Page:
The Heights School, like any other educational institution, has a clear and distinct mission. A mission that sets it apart from other schools and gives it its character. This mission pervades every aspect of the School’s life: academic, athletic, and spiritual. The administration, the faculty and staff, and the School’s families work together in making this mission a reality for each student.The mission is accomplished through a rigorous academic program, competitive athletic teams, and a dedicated faculty and staff. What makes it all come together in the life of each boy is the Mentoring Program.
Mentoring seeks to assist parents in the intellectual, moral, physical, and spiritual education of their sons. Jacques Maritain, a philosopher of the Aristotelian tradition, once said in a lecture given at Yale University, “The prime goal of education is the conquest of internal and spiritual freedom by the individual person, or, in other words, his liberation through knowledge and wisdom, good will, and love.” (Education at the Crossroads, p. 11). In a sense, Mentoring seeks precisely that. It brings together “knowledge and wisdom, good will, and love”—all the different aspects of the School’s programs —academic, athletic, spiritual—into one single conversation. In so doing, mentoring helps each student reach his full potential both in his academic endeavors and in his personal formation as a man.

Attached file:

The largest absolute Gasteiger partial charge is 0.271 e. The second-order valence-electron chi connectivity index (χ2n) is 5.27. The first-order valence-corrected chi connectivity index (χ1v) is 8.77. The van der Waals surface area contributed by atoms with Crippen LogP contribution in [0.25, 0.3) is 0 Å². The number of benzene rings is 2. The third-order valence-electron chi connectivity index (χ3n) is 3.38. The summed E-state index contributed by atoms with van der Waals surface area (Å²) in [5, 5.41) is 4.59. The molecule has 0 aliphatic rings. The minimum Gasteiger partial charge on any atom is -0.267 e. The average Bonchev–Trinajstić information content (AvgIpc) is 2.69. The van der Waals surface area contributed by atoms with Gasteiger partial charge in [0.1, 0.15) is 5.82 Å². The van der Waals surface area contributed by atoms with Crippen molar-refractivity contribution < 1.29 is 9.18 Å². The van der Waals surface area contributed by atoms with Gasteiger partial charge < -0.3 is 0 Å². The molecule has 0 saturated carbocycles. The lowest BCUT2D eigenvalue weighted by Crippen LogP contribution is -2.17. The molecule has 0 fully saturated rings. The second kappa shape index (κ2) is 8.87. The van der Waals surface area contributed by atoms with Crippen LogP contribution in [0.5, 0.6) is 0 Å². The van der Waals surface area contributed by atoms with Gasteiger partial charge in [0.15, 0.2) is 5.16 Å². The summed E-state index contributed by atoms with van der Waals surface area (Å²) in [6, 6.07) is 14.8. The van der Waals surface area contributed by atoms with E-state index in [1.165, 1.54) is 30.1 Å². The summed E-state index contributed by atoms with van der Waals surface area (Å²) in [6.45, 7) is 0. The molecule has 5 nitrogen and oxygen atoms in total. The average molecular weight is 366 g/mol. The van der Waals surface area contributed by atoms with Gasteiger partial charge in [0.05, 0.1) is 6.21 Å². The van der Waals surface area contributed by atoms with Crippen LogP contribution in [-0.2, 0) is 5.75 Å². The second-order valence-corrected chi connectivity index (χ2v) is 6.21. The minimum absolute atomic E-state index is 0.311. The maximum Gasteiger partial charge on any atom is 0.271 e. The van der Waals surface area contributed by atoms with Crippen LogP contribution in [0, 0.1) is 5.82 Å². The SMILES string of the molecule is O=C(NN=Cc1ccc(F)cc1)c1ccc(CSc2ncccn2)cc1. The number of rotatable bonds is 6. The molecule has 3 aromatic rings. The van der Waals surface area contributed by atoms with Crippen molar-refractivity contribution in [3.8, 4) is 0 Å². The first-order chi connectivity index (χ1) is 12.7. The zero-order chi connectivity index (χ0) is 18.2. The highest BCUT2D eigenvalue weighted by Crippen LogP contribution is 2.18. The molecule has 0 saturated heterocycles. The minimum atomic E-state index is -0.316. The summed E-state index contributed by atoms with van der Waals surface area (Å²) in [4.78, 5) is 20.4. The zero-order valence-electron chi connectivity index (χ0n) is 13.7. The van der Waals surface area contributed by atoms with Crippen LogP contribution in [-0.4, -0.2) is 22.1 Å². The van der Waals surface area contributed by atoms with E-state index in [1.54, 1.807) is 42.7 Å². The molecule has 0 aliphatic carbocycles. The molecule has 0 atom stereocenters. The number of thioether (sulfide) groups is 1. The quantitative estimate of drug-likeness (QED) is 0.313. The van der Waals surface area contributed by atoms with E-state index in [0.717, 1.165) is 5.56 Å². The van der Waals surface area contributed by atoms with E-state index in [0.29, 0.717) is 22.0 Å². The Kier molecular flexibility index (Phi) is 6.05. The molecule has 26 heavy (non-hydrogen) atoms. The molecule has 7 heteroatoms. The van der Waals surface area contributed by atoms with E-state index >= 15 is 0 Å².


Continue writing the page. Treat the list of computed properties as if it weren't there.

The mentoring effort is reinforced and made complete when the mentor works hand in hand with the boy’s parents. Cooperation between parents and mentor is what makes the mentoring program successful. This relationship is necessary because the parents are the primary educators of their sons and are the ones who know him best. The mentor, therefore, must work in tandem with the parents in a partnership for the good. Another component of the mentoring program is the interest and empathy the mentor shows for his mentee. The mentor looks out for his mentee. This is the most basic of all his duties. “How is he doing in class? What do his teachers say about his academic work? Is he interacting well with his peers?” The mentor thinks about each mentee. “What are his talents and weaknesses? What could he do with his gifts? How should he be developing academically?”
After observing his student and thinking about him, the mentor may point out things that the student may not realize about himself. A student may be reminded of the importance of using his time well on school nights. A second suggestion may be that it’s better to study certain subjects first and take care of others later. Another suggestion could be that he needs to get his binder in order. Counsel may be tailored to the boy’s personal struggle for virtue and excellence.
Mentors meet with their students often. Regular communication fosters fruitful conversation, goal setting, encouragement, support, and accountability. The mentor presents the mission of the School to each student so he may benefit from every opportunity the School offers.